However, there is nothing quite as disappointing as second rate service in a first rate hotel. We can’t speak for other guests, but personally we encountered rather amateurish and unprofessional service during our stay. When we arrived in late afternoon we asked for an evening menu and they apologised that they didn’t have one prepared yet. On returning to reception a couple of hours later the porter dismissively told us that if we wanted to see a menu we should “go outside and look at the one on the wall”. As a result we did go outside, and in the event were so annoyed that we decided to go and have dinner at the restaurant next door. Which was excellent, by the way.

When we arrived for breakfast the following morning Georgina and I were greeted by a rather senior-looking waiter who, after preparing a table for us, said “follow me ladies!” Being a large middle-aged man with a beard I was slightly taken aback at being addressed like this but passed it off as an amusing incident. We asked the same waiter for some glasses for the fruit juice. We waited patiently but he didn’t bring any, leaving us to use our own initiative to forage for some tumblers for ourselves.

When the same waiter took our breakfast order, he asked us to repeat almost every item twice, then read back many of the items incorrectly. When he bought our coffee he didn’t seem to know which was the decaff and which was the caff, forcing us to perform an impromptu coffee tasting before we could pour our beverages. He also forgot to put any milk on the table and we had to ask for some. When our hot breakfasts arrived, both orders were incorrect in some way. Missing fried items. Wrong type of eggs. We have never in our lives heard a waiter apologise so many times during the course of a single meal.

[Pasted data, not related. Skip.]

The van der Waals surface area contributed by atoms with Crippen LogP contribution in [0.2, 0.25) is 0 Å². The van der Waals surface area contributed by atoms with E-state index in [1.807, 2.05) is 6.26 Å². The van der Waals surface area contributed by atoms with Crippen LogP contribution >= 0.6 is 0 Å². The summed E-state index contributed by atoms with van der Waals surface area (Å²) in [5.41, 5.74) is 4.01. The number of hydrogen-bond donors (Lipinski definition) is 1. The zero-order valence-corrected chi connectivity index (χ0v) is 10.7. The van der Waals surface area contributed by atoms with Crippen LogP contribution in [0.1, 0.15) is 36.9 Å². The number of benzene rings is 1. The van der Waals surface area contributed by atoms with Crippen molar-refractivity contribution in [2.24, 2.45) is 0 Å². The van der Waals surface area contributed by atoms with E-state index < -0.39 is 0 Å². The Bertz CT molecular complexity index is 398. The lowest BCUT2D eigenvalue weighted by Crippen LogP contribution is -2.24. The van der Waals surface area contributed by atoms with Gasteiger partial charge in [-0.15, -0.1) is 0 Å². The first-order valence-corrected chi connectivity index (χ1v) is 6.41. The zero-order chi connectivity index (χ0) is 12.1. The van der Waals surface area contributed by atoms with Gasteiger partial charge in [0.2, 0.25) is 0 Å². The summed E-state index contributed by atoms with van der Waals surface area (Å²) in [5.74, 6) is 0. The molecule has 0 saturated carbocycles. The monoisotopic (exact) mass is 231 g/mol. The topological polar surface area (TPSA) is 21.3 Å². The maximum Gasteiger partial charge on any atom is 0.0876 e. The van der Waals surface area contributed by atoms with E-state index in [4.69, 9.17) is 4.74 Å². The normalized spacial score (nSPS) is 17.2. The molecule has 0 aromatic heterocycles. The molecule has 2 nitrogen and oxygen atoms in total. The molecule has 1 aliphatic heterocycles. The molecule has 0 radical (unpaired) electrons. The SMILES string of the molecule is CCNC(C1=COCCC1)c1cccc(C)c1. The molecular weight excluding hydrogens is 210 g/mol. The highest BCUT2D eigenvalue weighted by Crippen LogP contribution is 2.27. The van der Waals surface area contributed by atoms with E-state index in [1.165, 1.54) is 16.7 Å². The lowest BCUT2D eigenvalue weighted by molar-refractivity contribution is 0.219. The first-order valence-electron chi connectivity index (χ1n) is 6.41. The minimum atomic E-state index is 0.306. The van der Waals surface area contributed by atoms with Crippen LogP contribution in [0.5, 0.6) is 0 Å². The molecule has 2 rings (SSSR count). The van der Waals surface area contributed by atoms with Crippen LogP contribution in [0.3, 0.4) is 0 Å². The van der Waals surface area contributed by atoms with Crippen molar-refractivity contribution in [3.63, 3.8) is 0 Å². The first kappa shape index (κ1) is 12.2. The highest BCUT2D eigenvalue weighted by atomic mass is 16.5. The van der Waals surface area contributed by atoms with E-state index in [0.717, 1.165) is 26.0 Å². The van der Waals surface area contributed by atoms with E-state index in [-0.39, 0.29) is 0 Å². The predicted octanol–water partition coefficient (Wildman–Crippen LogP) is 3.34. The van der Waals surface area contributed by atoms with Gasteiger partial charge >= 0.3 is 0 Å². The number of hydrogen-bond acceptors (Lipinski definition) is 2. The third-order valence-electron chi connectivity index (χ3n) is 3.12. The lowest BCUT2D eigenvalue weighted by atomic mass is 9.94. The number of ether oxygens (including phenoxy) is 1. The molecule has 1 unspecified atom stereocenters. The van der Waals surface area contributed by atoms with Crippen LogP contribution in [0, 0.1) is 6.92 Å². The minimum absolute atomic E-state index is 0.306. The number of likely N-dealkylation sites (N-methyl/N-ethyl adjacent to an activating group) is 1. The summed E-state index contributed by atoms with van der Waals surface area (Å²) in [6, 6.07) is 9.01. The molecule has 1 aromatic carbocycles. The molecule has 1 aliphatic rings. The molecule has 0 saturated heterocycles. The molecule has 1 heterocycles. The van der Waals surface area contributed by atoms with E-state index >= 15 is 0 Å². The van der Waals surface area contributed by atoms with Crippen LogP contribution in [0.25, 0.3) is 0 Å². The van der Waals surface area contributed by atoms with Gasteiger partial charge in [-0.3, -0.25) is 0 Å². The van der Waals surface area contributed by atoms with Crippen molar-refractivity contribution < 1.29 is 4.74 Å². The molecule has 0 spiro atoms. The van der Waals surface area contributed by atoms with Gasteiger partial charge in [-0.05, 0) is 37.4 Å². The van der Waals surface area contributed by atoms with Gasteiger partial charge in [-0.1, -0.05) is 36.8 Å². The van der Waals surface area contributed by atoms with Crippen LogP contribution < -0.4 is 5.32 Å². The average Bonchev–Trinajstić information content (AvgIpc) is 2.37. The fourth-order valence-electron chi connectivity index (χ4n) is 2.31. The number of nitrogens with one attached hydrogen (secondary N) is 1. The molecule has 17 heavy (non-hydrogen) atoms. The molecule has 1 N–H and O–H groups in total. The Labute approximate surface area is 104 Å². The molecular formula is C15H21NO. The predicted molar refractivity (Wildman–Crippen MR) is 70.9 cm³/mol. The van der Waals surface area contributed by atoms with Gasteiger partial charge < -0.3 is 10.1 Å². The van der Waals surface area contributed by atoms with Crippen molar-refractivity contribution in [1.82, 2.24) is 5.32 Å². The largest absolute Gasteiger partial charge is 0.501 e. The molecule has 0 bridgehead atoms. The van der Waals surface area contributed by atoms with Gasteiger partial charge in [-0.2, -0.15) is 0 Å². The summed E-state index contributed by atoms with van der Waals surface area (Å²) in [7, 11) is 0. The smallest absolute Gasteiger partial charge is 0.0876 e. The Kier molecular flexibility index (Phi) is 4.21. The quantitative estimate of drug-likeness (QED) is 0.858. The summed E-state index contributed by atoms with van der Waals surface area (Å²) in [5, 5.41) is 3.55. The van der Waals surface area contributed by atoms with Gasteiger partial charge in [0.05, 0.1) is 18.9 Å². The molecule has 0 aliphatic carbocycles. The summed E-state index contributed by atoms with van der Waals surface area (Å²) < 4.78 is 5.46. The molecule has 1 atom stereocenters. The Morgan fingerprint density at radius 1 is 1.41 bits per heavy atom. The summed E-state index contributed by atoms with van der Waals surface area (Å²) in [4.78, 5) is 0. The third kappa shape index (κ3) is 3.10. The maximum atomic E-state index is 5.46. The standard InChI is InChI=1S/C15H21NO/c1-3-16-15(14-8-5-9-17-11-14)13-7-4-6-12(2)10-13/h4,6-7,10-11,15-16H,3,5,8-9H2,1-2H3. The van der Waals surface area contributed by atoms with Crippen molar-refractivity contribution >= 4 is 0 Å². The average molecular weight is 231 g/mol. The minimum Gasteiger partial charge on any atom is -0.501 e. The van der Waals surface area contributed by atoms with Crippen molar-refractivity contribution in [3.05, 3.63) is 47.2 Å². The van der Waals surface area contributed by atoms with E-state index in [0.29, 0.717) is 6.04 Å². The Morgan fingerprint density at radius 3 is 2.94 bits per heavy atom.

My plate was so hot that there were probably Health and Safety issues involved in putting it on the table in the first place. But despite the scorching heat rising from the plate, the scrambled eggs were somehow both cold and overcooked – something I would challenge even Heston Blumenthal to achieve under laboratory conditions. Meanwhile, the bacon was fatty and undercooked.

We have experienced poor service many times during our travels, but never in a 2 AA Rosette restaurant in a four star hotel with nightly room tariffs of around £225.




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Sherwood Hideaway at Thoresby – Review

Sowerby & Luff write:

If you’ve ever fancied staying in a log cabin in the forest, Sherwood Hideaway might well be the place for you. But, hey, these are no ordinary log cabins. These are chic, luxurious, designer lodges with a touch of the boutique hotel about them. Sherwood Hideaway is just off the A614, about 5 miles from the A1 in Nottinghamshire (Take a road map with you – the site’s so new it doesn’t show up on Sat Navs).

There are currently about a dozen luxury lodges at Sherwood Hideaway, all with their own parking space and outside area. To the rear of our lodge was a decking patio with a steaming hot tub and a barbeque, which overlooked a clearing in the forest inhabited by a friendly herd of rare breed cattle.

Our lodge was spotlessly clean, and had three bedrooms of modest proportions – one of them en-suite – and a good size family bathroom. The large living room and kitchen were open plan and fantastically well equipped, with a big flat-screen TV and digital tuner. We even had a dish washer – a very nice addition when you’re taking a break.